Today I’m introducing a new weekly compilation of street and documentary photography links and stories I cross paths with, bookmarks and notes that will range from interviews, analyses, and exhibit announcements to photo calls, book releases and practical info for practitioners and enthusiasts. ‘Weekly’ is the working plan, anyway.
What exactly is ‘street photography’? We’ll tackle that another time. I gotta head out now and hit the streets. 🙂
Got a relevant link or announcement you’d like to share? Feel free to drop it in the comments or pass it along via email and I’ll include it next week. Thanks, enjoy and please spread the word!
Rare Detroit pictures seek names for long-lost faces. Mlive. Archivists at Wayne State University’s Walter P. Reuther Library are hoping the public can help put a name to faces that appear in 96 images comprising the library’s recently acquired Edward Stanton Photographs collection.
In the late 1930s and early ’40s, Edward Stanton was a white twenty-something Detroiter and amateur photographer who was enamored with the candid, documentary-style imagery shot by Great Depression-era photojournalists like Dorothea Lange and Walker Evans. Stanton’s interest in street photography led him into the segregated black neighborhoods on Detroit’s near east side.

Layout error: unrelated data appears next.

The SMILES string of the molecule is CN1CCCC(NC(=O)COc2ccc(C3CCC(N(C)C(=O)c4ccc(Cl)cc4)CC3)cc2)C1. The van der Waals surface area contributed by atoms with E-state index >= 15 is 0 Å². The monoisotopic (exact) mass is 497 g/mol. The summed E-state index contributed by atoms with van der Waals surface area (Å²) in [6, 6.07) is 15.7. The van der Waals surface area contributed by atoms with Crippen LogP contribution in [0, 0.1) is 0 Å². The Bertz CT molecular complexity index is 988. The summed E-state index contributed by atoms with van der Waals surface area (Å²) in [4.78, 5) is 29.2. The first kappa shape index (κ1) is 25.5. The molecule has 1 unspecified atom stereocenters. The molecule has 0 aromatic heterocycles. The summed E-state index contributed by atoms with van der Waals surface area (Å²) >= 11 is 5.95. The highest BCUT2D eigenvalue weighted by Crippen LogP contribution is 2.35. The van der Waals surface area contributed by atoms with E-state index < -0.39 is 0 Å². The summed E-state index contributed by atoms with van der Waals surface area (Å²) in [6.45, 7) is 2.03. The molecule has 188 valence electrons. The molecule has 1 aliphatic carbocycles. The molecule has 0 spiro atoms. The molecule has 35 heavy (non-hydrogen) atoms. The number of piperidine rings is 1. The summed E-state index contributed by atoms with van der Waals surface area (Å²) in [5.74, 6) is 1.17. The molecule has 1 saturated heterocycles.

These neighborhoods were complicated and were never officially recognized on city maps. The most legendary of them, Black Bottom and Paradise Valley, were places of great community pride as they gave rise to a storied entertainment scene and the city’s first black middle class. Yet these parts of the city also suffered under the racist policies that had created them in the first place; they were home to crumbling infrastructure and pockets of deep poverty. In the early 1960s, a few decades after Stanton snapped his photographs there, the city of Detroit literally wiped these neighborhoods away — historic churches, residences, landmark nightclubs and black-owned businesses, all bulldozed in the name of urban renewal. Their footprints now live under the Chrysler Freeway, Lafayette Park, Comerica Park, Ford Field and parts of Midtown.
For nearly five decades, Harvey Stein has been photographing around New York. He sees his work, specifically in the neighborhoods of Coney Island, Harlem, and Midtown Manhattan, as ongoing projects, although he has now published a book on each neighborhood. An edit from all three books will be on view at Leica Gallery in San Francisco through July 22.
In many ways, Stein is a throwback photographer. While he does studio work, he is mostly known for his street photography that is shot on film using two short lenses; he still spends a lot of his time printing his work in a black-and-white darkroom. He calls his process for making the majority of his street photography work “collaborative confrontation.”